The next piece, by BlackRock’s Andrew Ang, Linxi Chen, Michael Gates and Paul D. Henderson, is simply titled: “Index + Factors + Alpha.” It addresses the question of how best to allocate among the three sources of return: market index, factors or smart beta, and alpha-generating funds. The authors derive and demonstrate the proposed method of using a Bayesian framework in which the investor sets priors on Sharpe ratios or information ratios over index and factor strategies. His step-by-step demonstration of how to implement this intuitively appealing model into your investment process is especially helpful.

In “Boosting the equity momentum factor in credit,” Hendrik Kaufmann, Philip Messow, and Jonas Vogt show how machine learning techniques can improve the quality of equity momentum signals used in fixed income investing. It is a cross-asset strategy that applies information from stocks to predict the returns of their corresponding credit lists. The real contribution, however, is to show how alpha can be doubled with boosted regression trees.

To get up to speed on machine learning in general, “Machine Learning for Stock Picking” makes for a good pre-read.

Rajna Gibson Brandon, Philipp Kruegerad and Peter Steffen Schmidt then focus on the dispersion between ESG ratings in “ESG Rating Disagreement and Stock Returns”. Other research covers why ESG ratings differ, this piece assesses how much they differ and which aspects are more dispersed. The authors extend the analysis to the relationship between these rating spreads and the cost of capital and, by extension, the return on capital.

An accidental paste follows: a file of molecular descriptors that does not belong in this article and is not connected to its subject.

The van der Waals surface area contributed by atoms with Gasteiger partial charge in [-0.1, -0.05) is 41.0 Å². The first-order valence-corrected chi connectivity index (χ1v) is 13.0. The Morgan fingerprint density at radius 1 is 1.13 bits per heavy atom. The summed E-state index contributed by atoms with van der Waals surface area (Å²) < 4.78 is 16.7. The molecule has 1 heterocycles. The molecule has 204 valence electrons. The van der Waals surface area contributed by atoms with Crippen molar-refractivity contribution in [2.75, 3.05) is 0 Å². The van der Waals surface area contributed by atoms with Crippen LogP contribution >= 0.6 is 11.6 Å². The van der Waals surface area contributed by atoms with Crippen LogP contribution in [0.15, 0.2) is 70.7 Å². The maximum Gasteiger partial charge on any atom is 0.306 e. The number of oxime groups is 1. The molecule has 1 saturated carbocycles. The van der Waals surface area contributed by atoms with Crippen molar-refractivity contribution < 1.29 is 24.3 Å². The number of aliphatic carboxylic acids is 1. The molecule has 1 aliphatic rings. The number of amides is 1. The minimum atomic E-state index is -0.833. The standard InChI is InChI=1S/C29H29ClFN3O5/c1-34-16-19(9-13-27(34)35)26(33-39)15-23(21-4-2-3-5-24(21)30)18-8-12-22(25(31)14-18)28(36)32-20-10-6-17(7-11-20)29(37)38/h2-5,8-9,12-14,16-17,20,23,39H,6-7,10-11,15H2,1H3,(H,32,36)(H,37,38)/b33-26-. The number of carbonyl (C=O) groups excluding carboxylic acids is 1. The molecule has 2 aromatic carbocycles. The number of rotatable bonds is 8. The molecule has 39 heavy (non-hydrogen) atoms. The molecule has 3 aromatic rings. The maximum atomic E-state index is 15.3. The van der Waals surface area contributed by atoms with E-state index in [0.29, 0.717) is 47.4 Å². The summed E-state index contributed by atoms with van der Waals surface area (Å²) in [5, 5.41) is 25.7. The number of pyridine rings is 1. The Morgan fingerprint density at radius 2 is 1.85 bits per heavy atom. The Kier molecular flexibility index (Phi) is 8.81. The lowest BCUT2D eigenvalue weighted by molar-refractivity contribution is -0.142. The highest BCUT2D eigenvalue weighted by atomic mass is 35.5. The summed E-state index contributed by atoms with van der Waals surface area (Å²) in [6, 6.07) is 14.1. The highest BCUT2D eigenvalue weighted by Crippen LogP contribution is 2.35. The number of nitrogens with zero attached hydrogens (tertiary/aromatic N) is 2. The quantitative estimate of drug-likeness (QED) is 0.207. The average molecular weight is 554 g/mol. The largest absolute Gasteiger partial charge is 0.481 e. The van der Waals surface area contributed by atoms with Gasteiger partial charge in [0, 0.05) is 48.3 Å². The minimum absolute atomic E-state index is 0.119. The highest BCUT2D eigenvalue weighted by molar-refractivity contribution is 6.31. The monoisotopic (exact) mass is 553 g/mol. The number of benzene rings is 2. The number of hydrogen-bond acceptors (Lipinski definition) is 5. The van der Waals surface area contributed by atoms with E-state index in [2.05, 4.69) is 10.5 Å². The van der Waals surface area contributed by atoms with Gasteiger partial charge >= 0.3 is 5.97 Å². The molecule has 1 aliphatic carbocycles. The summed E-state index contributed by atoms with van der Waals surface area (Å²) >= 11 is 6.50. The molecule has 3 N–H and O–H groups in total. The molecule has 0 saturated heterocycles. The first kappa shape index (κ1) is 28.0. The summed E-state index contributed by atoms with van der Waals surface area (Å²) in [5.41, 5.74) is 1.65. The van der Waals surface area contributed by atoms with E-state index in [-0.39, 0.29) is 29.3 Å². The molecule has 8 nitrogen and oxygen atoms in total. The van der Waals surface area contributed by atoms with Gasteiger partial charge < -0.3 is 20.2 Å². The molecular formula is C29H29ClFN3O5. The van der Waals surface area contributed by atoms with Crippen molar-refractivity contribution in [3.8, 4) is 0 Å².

This research applies a particularly comprehensive set of rating providers (seven in total), so if you use ESG scores, it’s worth looking at the authors’ data and score comparisons alone.

Tile for Future of Work in Investment Management: Report 2021

And finally, in “Tax-Loss Harvesting: An Individual Investor’s Perspective,” Vanguard’s Kevin Khang, Thomas Paradise, and Joel Dickson show that tax-loss harvesting is not one-size-fits-all. In fact, it is not worth the cost for everyone. The researchers apply investor archetypes to represent the spectrum of clients who may be in the market for tax-managed investments and show that there is substantial dispersion in the results. Some of this dispersion is environmental, but most of the dispersion in the benefits of tax loss harvesting is the result of the investor’s own characteristics, especially his own tax rates and the amount of offsetting income that they have

The magazine has recently published a number of articles on tax management, including last year’s “An Empirical Assessment of Tax Loss Harvesting” and “Tax Managed Factor Strategies” and “The Tax Benefits of Separating Alpha from Beta” in 2019. Private wealth professionals can track the development of tax management through these selections.

And that wraps up our coverage for 2021. Stay tuned for the first issue of 2022.

You can browse through Journal of financial analysts dating back to 1945 at The editor offers an excellent search and navigation experience to help you catch up on any topics you’ve missed. Registered CFA Institute members have full access to all of our articles.

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All posts are the opinion of the author. Therefore, they should not be construed as investment advice, nor do the views expressed necessarily reflect the views of the CFA Institute or the author’s employer.